Eye burn injuries risk to children from liquitabs 'on the rise'
Parents are being urged to store liquid detergent tablets safely after US research found eye injuries in young children had gone up 30-fold in the past few years.
When the liquid squirts into children's eyes, or is rubbed in via their hands, it can cause chemical burns.
Doctors in the UK have previously warned of the dangers of the tablets, saying children often mistake them for brightly-coloured sweets.
Children under five are most at risk.
The tablets, which are used in washing machines and dishwashers, are often soft in texture, making them attractive to pre-school age children.
But they contain alkaline chemicals which can burn the eyes and lead to long-term eyesight problems.
If an accident occurs, parents are advised to rinse their child's eye in cool running water for 20 minutes and seek medical help.
If the chemicals are swallowed, children can choke and have serious breathing problems, in which case parents should call emergency services straight away.
In the US between 2010 and 2015, there were more than 1,200 eye burn injuries related to liquid tablets among three and four-year-old children, the study in JAMA Ophthalmology found.
In 2015, there were 480 incidents compared to only 12 in 2012.
Dr R. Sterling Haring, from John Hopkins University, collected the data and concluded that there was a growing risk to young children from liquid detergent tablets.
He said more could be done in the home to prevent injuries in the under-fives.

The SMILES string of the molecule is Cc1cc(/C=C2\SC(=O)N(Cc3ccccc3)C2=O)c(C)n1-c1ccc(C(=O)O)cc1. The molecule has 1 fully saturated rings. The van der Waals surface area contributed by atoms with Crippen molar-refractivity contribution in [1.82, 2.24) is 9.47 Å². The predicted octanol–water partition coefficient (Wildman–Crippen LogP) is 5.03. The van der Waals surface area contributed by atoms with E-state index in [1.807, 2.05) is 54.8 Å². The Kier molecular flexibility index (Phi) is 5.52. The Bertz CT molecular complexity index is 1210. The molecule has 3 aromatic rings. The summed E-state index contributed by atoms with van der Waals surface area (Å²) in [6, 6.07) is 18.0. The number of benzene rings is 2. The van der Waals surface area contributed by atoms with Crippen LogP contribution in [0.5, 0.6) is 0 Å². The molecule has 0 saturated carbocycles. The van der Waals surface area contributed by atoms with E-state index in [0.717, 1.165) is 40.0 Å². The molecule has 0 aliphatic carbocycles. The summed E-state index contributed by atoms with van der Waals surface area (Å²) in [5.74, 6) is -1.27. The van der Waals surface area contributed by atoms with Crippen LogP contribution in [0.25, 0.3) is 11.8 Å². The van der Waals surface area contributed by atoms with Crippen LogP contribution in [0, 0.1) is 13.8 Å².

"In addition to proper storage and use of these devices, prevention strategies might include redesigning packaging to reduce the attractiveness of these products to young children and improving their strength and durability," he said.
Out of reach
In 2012, doctors in Glasgow issued a warning after treating some children for near fatal injuries after they suffered burns to their eyes or throats from detergent tablets.
The Royal Society for the Prevention of Accidents said tablets were responsible for more childhood injuries than any other household product in the UK.
Sheila Merrill, public health adviser at the Society, said: "Due to their inquisitive nature, children under the age of five are most at risk of accidentally swallowing or getting household cleaning products, like liquid laundry capsules, into their eyes.
"Even products with a child-resistant closure cannot guarantee safety - they only reduce the risk by delaying access to the product."
She said parents should store household cleaning products out of reach of children, preferably in a locked cupboard.
And she added: "In the event of an incident, follow advice on the product pack and seek medical attention."